With storm clouds blowing into Montreal minutes before game time, lightning striking and thunder rolling, you couldn't ask for a more ominous setting for the Montreal Canadiens while facing elimination. With the way the Canadiens played in the game, I imagine Michel Therrien's pregame speech was similar to President Thomas J. Whitmore's in Independence Day to his rag tag group of fighter pilots.
Before the game, I expected this to be Tampa Bay Lightning's best of the series. They were just embarrassed in their own barn, and had been outplayed at even strength every single game of this series. Tampa gave it their all, and despite trailing nearly the entire game, still only managed just a hair above 50% of possession.
While Steven Stamkos banging home a rebound after a series of fortunate bounces in favour of the Lightning and a great play by Anton Stralman drew the game at one all momentarily, the best effort the Bolts could muster still just wasn't enough with the Habs finally cashing on a few of their chances.
Midway through the first period Jeff Petry's aggression in the neutral zone, something the Canadiens have practiced against the Lightning very effectively in the series, paid dividends with a turnover, which he laid up to Torrey Mitchell. Devante Smith-Pelly joined Mitchell on the rush, and was give a pass as they crossed the offensive blueline. Smith-Pelly brought the puck to the edge of the scoring chance area, and wired a wrist shot over Ben Bishop's shoulder and off the back crossbar to open the scoring.
At first, Smith-Pelly didn't even realize the puck went in the net, until referee Steve Kozari pointed at the goal, the red light went on, and the Bell Centre erupted. It was the first goal of the playoffs for Smith-Pelly, and just his second as a Canadien. It was also the first playoff assist of Jeff Petry's career, and Torrey Mitchell's fifth point of the playoffs, tying him with Tom Gilbert for third on the Canadiens in points. Seriously.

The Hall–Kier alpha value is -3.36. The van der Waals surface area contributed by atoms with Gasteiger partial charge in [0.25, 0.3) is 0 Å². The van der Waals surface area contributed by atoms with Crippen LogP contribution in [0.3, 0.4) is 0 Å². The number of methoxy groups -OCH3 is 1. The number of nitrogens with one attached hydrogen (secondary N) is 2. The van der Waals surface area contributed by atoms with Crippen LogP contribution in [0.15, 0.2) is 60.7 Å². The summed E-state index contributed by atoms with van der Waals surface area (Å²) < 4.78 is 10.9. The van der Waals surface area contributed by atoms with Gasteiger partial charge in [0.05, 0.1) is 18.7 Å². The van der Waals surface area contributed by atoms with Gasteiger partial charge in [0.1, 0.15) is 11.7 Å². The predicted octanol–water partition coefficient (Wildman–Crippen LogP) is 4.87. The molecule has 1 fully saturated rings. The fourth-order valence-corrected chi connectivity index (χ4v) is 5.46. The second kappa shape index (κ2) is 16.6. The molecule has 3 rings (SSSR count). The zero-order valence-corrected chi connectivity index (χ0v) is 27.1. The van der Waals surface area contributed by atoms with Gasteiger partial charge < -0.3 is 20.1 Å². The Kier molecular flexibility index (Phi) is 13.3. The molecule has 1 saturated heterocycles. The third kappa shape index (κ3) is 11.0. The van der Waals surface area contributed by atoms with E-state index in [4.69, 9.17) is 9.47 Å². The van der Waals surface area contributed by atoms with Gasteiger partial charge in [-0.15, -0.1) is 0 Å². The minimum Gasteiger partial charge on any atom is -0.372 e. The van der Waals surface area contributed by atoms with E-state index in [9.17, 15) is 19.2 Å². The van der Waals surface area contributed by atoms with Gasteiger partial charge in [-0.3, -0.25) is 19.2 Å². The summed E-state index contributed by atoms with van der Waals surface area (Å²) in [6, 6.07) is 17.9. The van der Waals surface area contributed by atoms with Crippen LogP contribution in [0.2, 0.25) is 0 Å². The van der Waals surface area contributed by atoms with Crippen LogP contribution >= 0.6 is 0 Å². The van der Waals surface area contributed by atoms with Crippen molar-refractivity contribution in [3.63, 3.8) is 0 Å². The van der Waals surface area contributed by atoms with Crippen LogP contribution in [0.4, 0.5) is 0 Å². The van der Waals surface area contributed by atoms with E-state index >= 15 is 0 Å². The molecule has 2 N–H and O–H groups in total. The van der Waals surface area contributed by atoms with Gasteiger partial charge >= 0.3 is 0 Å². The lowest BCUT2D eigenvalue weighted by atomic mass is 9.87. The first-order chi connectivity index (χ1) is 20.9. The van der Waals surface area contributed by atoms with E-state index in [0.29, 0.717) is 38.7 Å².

The game winner came from an almost equally unlikely source, set up by perhaps the most likely one. When the moments get big, one thing you can count on with the Canadiens is for P.K. Subban to be even bigger. With a fake-out on Alex Killorn at the point, Subban deked around the Lightning winger along the wall and found a waiting P.A. Parenteau in the high slot, and he made no mistake with a quick snap shot that went crossbar and in behind Ben Bishop.
Parenteau had picked up his first assist of the playoffs the previous game, and has now put up back-to-back excellent performances, after a very slow start to the playoffs following a (presumably) minor injury in Game One against Ottawa, and a couple of healthy scratches.
The hand of god
What is there left to say about Carey Price? If a goalie could be summed up into a single save, Price diving to get the edge of his glove on an immaculate scoring chance from Valtteri Filppula would be the one to pick for him.
When Ken Dryden wrote about Carey Price on Tuesday, he mentioned that the Canadiens have to be good enough that Price only has to make the great saves, not the impossible ones. This game, they weren't quite that good, but Price made the impossible save. He saved the game, he saved the series, he saved their season. It was the one save during the game where Price wasn't quite able to make it look easy.
The story Price is writing for himself is one that before long, will see him take home a pickup truck full of trophies. What may be even more impressive than his raw performance though, is how often he has loomed large at the biggest of moments. Behind either the Canadiens or Team Canada, Price has faced elimination seven times in the last 15 months. In those games, he has a record of 7-0-0, has allowed just five goals against, and has a save percentage of .972, meaning that if you want to beat him even once, the odds are you'll need over 35 shots on goal.
There has been much consternation in Montreal about the slump Alex Galchenyuk finds himself in, and while he still hasn't scored in this series, he and Max Pacioretty both fired 10 shot attempts at Ben Bishop in Game Five, and Galchenyuk notched six shots on goal in Game Four.
This isn't a typical slump where the player isn't doing the right things, everything points to Galchenyuk breaking out offensively, and soon. Going into Game Five, Galchenyuk was tied with Lars Eller for the third most scoring chances at even strength on the team, it's coming.
While the Lightning have two more chances to eliminate the Canadiens, one of which will be on home ice on Tuesday, the Canadiens still have the flow of play on their side, a resurgent-looking powerplay, a multitude of stars due for goals, and Carey Price. As Pacioretty said; it doesn't feel over yet.